Beautiful instruments inspire beautiful music.
The sound and feel of a hand-made instrument can bring out the very best in your playing. Why hold yourself back?
Custom or bespoke?
Most of the big name manufacturers offer custom models, so why would you want a bespoke guitar? The truth is, those custom jobs are little more than your choice of wood and decoration applied to their standard models. You get an instrument that looks nice, but in terms of sound and playability is no different to its cheaper sisters. With a bespoke instrument you can be involved at every stage, from choosing the body size and shape (design your own if you want!) right down to the little details like neck profile and fingerboard radius. And, most importantly, the soundboard graduation and bracing can be tailored to give you the sound you’ve been dreaming of. All this for about the same price as a good Martin or Taylor.
My build philosophy.
I’m an old fashioned luthier, I like to use traditional materials and techniques. I work wood with hand tools – planes, chisels, spokeshaves and cabinet scrapers. The only places I routinely use machine tools are for sawing and drilling. It’s not a matter of principle, I am happy to embrace new techniques IF they result in a better end product. But the vast majority of modern techniques are aimed not at improving the product, but at reducing production time or de-skilling the job. When I compare the deep sheen of a piece of spruce finished by plane with the dull lifelessness of a piece that’s been sanded, I’ll continue to finish my soundboards with plane and scraper, regardless of the extra time it takes.
Moulds and solaras
Many of the guitar making techniques commonly used today were developed by the likes of Gibson and Martin in the early 20th century. But those guys were mass producing guitars, and those innovations were almost always aimed at reducing production time and worker skill levels. Other makers have copied their techniques, without really thinking about why they do it that way. For instance, most makers today use a solid mould to make the body. The mould itself takes a significant amount of time to make, but once done you can make hundreds of guitars on it. That’s great for a factory. But for a small producer, every time you want to build a different body shape you have to make a new mould. So I don’t use a solid mould, I use the traditional Spanish method of building on a solara or building board. It takes a bit more skill and precision, but it means.I’m not limited to a few standard body shapes, I can make any shape you like with no extra effort or cost.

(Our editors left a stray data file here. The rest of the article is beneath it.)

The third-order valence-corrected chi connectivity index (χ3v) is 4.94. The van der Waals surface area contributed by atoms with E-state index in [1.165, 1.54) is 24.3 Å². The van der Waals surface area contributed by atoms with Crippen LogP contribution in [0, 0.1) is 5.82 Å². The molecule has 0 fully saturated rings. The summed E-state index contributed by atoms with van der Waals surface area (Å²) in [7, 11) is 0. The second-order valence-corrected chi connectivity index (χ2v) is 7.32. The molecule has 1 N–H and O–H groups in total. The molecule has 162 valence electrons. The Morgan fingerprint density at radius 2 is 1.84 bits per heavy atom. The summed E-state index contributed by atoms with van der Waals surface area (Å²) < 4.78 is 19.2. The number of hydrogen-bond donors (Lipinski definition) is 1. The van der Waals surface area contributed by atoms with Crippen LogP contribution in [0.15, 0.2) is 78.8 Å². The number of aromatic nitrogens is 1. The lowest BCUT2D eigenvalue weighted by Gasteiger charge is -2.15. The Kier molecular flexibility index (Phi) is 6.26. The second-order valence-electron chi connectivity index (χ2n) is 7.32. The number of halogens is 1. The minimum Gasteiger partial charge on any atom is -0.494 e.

Joining the neck to the body is probably the most crucial operation in making a guitar. Every manufacturer has their own ideas as to how it should be done – from the complex dovetail joint through various types of tenon joint to bolt on systems. None is ideal. But why have a neck joint at all? The only reason is so that necks can be made in one part of the factory and bodies somewhere else. That’s hardly relevant to a small workshop maker, so I don’t use a neck joint. Instead I use a traditional Spanish slipper heel, where the neck and internal block are all one piece of wood, and the body is built directly onto the neck, giving perfect alignment every time. And no neck joint means there is nothing to move or break, so you won’t need a costly neck reset further down the line.
This is where the luthier’s skill really comes into its own, and it explains why hand made guitars inevitably sound louder and clearer than their factory built cousins.